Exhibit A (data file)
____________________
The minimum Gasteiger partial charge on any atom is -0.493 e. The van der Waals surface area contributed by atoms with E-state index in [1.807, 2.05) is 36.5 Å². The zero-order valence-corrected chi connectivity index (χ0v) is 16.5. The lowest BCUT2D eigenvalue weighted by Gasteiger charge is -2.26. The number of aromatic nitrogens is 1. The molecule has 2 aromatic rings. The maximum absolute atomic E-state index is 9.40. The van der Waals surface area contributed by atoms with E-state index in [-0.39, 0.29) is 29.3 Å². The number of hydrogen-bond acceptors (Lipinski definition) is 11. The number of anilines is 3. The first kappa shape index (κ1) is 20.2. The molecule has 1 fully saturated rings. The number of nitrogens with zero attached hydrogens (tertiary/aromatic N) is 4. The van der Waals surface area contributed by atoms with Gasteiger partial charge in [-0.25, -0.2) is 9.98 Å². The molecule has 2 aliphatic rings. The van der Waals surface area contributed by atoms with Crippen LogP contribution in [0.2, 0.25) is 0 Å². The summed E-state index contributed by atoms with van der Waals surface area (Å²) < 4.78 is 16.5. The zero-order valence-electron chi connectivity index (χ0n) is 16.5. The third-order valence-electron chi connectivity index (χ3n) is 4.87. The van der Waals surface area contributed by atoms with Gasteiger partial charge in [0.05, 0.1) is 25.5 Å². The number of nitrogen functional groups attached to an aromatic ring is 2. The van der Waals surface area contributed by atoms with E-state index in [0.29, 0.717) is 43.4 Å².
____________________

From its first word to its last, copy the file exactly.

The minimum Gasteiger partial charge on any atom is -0.493 e. The van der Waals surface area contributed by atoms with E-state index in [1.807, 2.05) is 36.5 Å². The zero-order valence-corrected chi connectivity index (χ0v) is 16.5. The lowest BCUT2D eigenvalue weighted by Gasteiger charge is -2.26. The number of aromatic nitrogens is 1. The molecule has 2 aromatic rings. The maximum absolute atomic E-state index is 9.40. The van der Waals surface area contributed by atoms with E-state index in [-0.39, 0.29) is 29.3 Å². The number of hydrogen-bond acceptors (Lipinski definition) is 11. The number of anilines is 3. The first kappa shape index (κ1) is 20.2. The molecule has 1 fully saturated rings. The number of nitrogens with zero attached hydrogens (tertiary/aromatic N) is 4. The van der Waals surface area contributed by atoms with Gasteiger partial charge in [-0.25, -0.2) is 9.98 Å². The molecule has 2 aliphatic rings. The van der Waals surface area contributed by atoms with Crippen LogP contribution in [0.2, 0.25) is 0 Å². The summed E-state index contributed by atoms with van der Waals surface area (Å²) < 4.78 is 16.5. The zero-order valence-electron chi connectivity index (χ0n) is 16.5. The third-order valence-electron chi connectivity index (χ3n) is 4.87. The van der Waals surface area contributed by atoms with Gasteiger partial charge in [0.05, 0.1) is 25.5 Å². The number of nitrogen functional groups attached to an aromatic ring is 2. The van der Waals surface area contributed by atoms with E-state index in [0.29, 0.717) is 43.4 Å².